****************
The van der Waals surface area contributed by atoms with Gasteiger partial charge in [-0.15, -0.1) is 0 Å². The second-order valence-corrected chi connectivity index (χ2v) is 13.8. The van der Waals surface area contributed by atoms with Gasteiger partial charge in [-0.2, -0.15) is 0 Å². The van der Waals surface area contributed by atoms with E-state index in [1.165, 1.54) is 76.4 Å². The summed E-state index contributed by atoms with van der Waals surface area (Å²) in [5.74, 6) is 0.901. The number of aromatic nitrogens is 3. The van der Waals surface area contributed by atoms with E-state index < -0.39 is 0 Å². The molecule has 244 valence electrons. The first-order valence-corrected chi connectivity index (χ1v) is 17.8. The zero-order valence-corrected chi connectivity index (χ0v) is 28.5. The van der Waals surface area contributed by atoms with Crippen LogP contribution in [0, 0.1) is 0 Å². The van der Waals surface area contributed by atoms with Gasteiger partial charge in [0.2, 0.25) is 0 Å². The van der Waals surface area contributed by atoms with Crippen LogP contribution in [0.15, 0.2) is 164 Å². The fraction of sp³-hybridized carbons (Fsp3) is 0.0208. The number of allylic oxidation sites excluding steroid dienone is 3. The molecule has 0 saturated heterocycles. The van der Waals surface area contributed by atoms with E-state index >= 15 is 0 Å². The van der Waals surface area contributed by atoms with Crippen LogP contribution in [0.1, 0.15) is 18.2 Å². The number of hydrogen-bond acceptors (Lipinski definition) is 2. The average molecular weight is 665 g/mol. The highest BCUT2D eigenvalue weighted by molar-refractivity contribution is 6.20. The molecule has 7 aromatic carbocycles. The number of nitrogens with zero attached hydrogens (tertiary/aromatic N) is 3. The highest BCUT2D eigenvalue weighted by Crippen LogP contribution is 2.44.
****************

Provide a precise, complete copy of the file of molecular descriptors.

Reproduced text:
The van der Waals surface area contributed by atoms with Gasteiger partial charge in [-0.15, -0.1) is 0 Å². The second-order valence-corrected chi connectivity index (χ2v) is 13.8. The van der Waals surface area contributed by atoms with Gasteiger partial charge in [-0.2, -0.15) is 0 Å². The van der Waals surface area contributed by atoms with E-state index in [1.165, 1.54) is 76.4 Å². The summed E-state index contributed by atoms with van der Waals surface area (Å²) in [5.74, 6) is 0.901. The number of aromatic nitrogens is 3. The van der Waals surface area contributed by atoms with E-state index < -0.39 is 0 Å². The molecule has 244 valence electrons. The first-order valence-corrected chi connectivity index (χ1v) is 17.8. The zero-order valence-corrected chi connectivity index (χ0v) is 28.5. The van der Waals surface area contributed by atoms with Crippen LogP contribution in [0, 0.1) is 0 Å². The van der Waals surface area contributed by atoms with Gasteiger partial charge in [0.2, 0.25) is 0 Å². The van der Waals surface area contributed by atoms with Crippen LogP contribution in [0.15, 0.2) is 164 Å². The fraction of sp³-hybridized carbons (Fsp3) is 0.0208. The number of allylic oxidation sites excluding steroid dienone is 3. The molecule has 0 saturated heterocycles. The van der Waals surface area contributed by atoms with E-state index >= 15 is 0 Å². The van der Waals surface area contributed by atoms with Crippen LogP contribution in [0.1, 0.15) is 18.2 Å². The number of hydrogen-bond acceptors (Lipinski definition) is 2. The average molecular weight is 665 g/mol. The highest BCUT2D eigenvalue weighted by molar-refractivity contribution is 6.20. The molecule has 7 aromatic carbocycles. The number of nitrogens with zero attached hydrogens (tertiary/aromatic N) is 3. The highest BCUT2D eigenvalue weighted by Crippen LogP contribution is 2.44.